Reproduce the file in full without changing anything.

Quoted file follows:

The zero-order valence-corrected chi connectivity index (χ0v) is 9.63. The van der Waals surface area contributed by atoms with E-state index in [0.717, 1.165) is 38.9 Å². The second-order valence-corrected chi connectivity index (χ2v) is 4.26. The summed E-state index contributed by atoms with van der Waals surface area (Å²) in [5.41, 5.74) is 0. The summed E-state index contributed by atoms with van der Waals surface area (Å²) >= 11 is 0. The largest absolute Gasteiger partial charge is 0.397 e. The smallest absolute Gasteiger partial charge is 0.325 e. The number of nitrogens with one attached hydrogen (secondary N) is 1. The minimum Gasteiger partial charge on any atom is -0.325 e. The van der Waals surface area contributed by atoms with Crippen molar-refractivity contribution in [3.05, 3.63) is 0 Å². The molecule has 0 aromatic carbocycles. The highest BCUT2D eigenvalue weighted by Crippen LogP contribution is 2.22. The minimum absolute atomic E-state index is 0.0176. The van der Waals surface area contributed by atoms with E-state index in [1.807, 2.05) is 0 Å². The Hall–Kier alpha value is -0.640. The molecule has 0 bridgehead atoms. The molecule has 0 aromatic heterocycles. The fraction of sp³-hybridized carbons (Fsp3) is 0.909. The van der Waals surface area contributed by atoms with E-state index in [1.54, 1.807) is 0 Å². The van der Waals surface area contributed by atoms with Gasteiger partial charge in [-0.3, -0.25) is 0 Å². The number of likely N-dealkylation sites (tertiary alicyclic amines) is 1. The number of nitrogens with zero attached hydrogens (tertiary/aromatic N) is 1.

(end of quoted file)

The zero-order valence-corrected chi connectivity index (χ0v) is 9.63. The van der Waals surface area contributed by atoms with E-state index in [0.717, 1.165) is 38.9 Å². The second-order valence-corrected chi connectivity index (χ2v) is 4.26. The summed E-state index contributed by atoms with van der Waals surface area (Å²) in [5.41, 5.74) is 0. The summed E-state index contributed by atoms with van der Waals surface area (Å²) >= 11 is 0. The largest absolute Gasteiger partial charge is 0.397 e. The smallest absolute Gasteiger partial charge is 0.325 e. The number of nitrogens with one attached hydrogen (secondary N) is 1. The minimum Gasteiger partial charge on any atom is -0.325 e. The van der Waals surface area contributed by atoms with Crippen molar-refractivity contribution in [3.05, 3.63) is 0 Å². The molecule has 0 aromatic carbocycles. The highest BCUT2D eigenvalue weighted by Crippen LogP contribution is 2.22. The minimum absolute atomic E-state index is 0.0176. The van der Waals surface area contributed by atoms with E-state index in [1.807, 2.05) is 0 Å². The Hall–Kier alpha value is -0.640. The molecule has 0 bridgehead atoms. The molecule has 0 aromatic heterocycles. The fraction of sp³-hybridized carbons (Fsp3) is 0.909. The van der Waals surface area contributed by atoms with E-state index in [1.54, 1.807) is 0 Å². The van der Waals surface area contributed by atoms with Gasteiger partial charge in [-0.3, -0.25) is 0 Å². The number of likely N-dealkylation sites (tertiary alicyclic amines) is 1. The number of nitrogens with zero attached hydrogens (tertiary/aromatic N) is 1.